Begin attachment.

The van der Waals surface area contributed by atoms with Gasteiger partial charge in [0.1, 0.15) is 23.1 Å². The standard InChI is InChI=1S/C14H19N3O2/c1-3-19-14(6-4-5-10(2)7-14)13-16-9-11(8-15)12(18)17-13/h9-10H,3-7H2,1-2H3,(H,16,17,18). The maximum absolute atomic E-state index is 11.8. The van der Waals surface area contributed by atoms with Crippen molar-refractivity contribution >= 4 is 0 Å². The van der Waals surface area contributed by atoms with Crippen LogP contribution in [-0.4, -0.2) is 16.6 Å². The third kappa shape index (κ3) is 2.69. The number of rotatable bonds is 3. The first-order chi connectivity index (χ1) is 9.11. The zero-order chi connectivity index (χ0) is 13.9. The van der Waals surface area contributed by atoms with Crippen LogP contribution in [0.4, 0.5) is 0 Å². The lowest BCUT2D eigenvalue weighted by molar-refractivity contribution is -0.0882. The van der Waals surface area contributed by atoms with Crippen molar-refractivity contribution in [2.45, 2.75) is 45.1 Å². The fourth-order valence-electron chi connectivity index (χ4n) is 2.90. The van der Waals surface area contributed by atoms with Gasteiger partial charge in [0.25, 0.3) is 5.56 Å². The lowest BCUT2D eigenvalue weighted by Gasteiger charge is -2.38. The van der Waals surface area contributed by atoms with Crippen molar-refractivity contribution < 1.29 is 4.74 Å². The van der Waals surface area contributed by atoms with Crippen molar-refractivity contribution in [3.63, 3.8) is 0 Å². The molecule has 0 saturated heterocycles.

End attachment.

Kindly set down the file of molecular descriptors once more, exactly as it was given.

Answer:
The van der Waals surface area contributed by atoms with Gasteiger partial charge in [0.1, 0.15) is 23.1 Å². The standard InChI is InChI=1S/C14H19N3O2/c1-3-19-14(6-4-5-10(2)7-14)13-16-9-11(8-15)12(18)17-13/h9-10H,3-7H2,1-2H3,(H,16,17,18). The maximum absolute atomic E-state index is 11.8. The van der Waals surface area contributed by atoms with Crippen molar-refractivity contribution >= 4 is 0 Å². The van der Waals surface area contributed by atoms with Crippen LogP contribution in [-0.4, -0.2) is 16.6 Å². The third kappa shape index (κ3) is 2.69. The number of rotatable bonds is 3. The first-order chi connectivity index (χ1) is 9.11. The zero-order chi connectivity index (χ0) is 13.9. The van der Waals surface area contributed by atoms with Crippen LogP contribution in [0.4, 0.5) is 0 Å². The lowest BCUT2D eigenvalue weighted by molar-refractivity contribution is -0.0882. The van der Waals surface area contributed by atoms with Crippen molar-refractivity contribution in [2.45, 2.75) is 45.1 Å². The fourth-order valence-electron chi connectivity index (χ4n) is 2.90. The van der Waals surface area contributed by atoms with Gasteiger partial charge in [0.25, 0.3) is 5.56 Å². The lowest BCUT2D eigenvalue weighted by Gasteiger charge is -2.38. The van der Waals surface area contributed by atoms with Crippen molar-refractivity contribution < 1.29 is 4.74 Å². The van der Waals surface area contributed by atoms with Crippen molar-refractivity contribution in [3.63, 3.8) is 0 Å². The molecule has 0 saturated heterocycles.